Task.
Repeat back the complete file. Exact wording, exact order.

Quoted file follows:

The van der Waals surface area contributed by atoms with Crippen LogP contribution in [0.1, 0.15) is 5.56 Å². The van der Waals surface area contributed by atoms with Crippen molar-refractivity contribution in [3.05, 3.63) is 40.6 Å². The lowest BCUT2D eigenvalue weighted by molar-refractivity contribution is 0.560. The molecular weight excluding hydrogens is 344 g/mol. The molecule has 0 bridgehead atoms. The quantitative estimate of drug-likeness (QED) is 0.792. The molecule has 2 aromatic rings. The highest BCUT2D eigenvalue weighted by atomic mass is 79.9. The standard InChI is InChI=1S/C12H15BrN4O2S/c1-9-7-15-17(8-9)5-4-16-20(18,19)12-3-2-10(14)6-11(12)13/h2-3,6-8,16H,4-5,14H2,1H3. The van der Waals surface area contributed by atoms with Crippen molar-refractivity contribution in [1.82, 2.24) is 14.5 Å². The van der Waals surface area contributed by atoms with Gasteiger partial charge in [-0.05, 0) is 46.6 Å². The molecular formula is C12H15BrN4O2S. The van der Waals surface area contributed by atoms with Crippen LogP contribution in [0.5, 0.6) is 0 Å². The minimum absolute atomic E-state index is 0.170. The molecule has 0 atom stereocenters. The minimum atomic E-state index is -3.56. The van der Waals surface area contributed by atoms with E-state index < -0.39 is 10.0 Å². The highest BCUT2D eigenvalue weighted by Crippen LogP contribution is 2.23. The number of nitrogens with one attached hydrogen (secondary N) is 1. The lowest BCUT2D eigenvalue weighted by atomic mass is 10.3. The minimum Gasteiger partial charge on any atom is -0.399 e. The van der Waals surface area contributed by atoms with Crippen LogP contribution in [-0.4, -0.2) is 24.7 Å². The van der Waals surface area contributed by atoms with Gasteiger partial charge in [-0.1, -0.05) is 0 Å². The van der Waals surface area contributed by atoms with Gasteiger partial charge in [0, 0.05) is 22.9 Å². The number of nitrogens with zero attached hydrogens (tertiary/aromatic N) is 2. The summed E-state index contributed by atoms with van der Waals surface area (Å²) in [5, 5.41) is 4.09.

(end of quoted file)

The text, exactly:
The van der Waals surface area contributed by atoms with Crippen LogP contribution in [0.1, 0.15) is 5.56 Å². The van der Waals surface area contributed by atoms with Crippen molar-refractivity contribution in [3.05, 3.63) is 40.6 Å². The lowest BCUT2D eigenvalue weighted by molar-refractivity contribution is 0.560. The molecular weight excluding hydrogens is 344 g/mol. The molecule has 0 bridgehead atoms. The quantitative estimate of drug-likeness (QED) is 0.792. The molecule has 2 aromatic rings. The highest BCUT2D eigenvalue weighted by atomic mass is 79.9. The standard InChI is InChI=1S/C12H15BrN4O2S/c1-9-7-15-17(8-9)5-4-16-20(18,19)12-3-2-10(14)6-11(12)13/h2-3,6-8,16H,4-5,14H2,1H3. The van der Waals surface area contributed by atoms with Crippen molar-refractivity contribution in [1.82, 2.24) is 14.5 Å². The van der Waals surface area contributed by atoms with Gasteiger partial charge in [-0.05, 0) is 46.6 Å². The molecular formula is C12H15BrN4O2S. The van der Waals surface area contributed by atoms with Crippen LogP contribution in [0.5, 0.6) is 0 Å². The minimum absolute atomic E-state index is 0.170. The molecule has 0 atom stereocenters. The minimum atomic E-state index is -3.56. The van der Waals surface area contributed by atoms with E-state index < -0.39 is 10.0 Å². The highest BCUT2D eigenvalue weighted by Crippen LogP contribution is 2.23. The number of nitrogens with one attached hydrogen (secondary N) is 1. The lowest BCUT2D eigenvalue weighted by atomic mass is 10.3. The minimum Gasteiger partial charge on any atom is -0.399 e. The van der Waals surface area contributed by atoms with Crippen LogP contribution in [-0.4, -0.2) is 24.7 Å². The van der Waals surface area contributed by atoms with Gasteiger partial charge in [-0.1, -0.05) is 0 Å². The van der Waals surface area contributed by atoms with Gasteiger partial charge in [0, 0.05) is 22.9 Å². The number of nitrogens with zero attached hydrogens (tertiary/aromatic N) is 2. The summed E-state index contributed by atoms with van der Waals surface area (Å²) in [5, 5.41) is 4.09.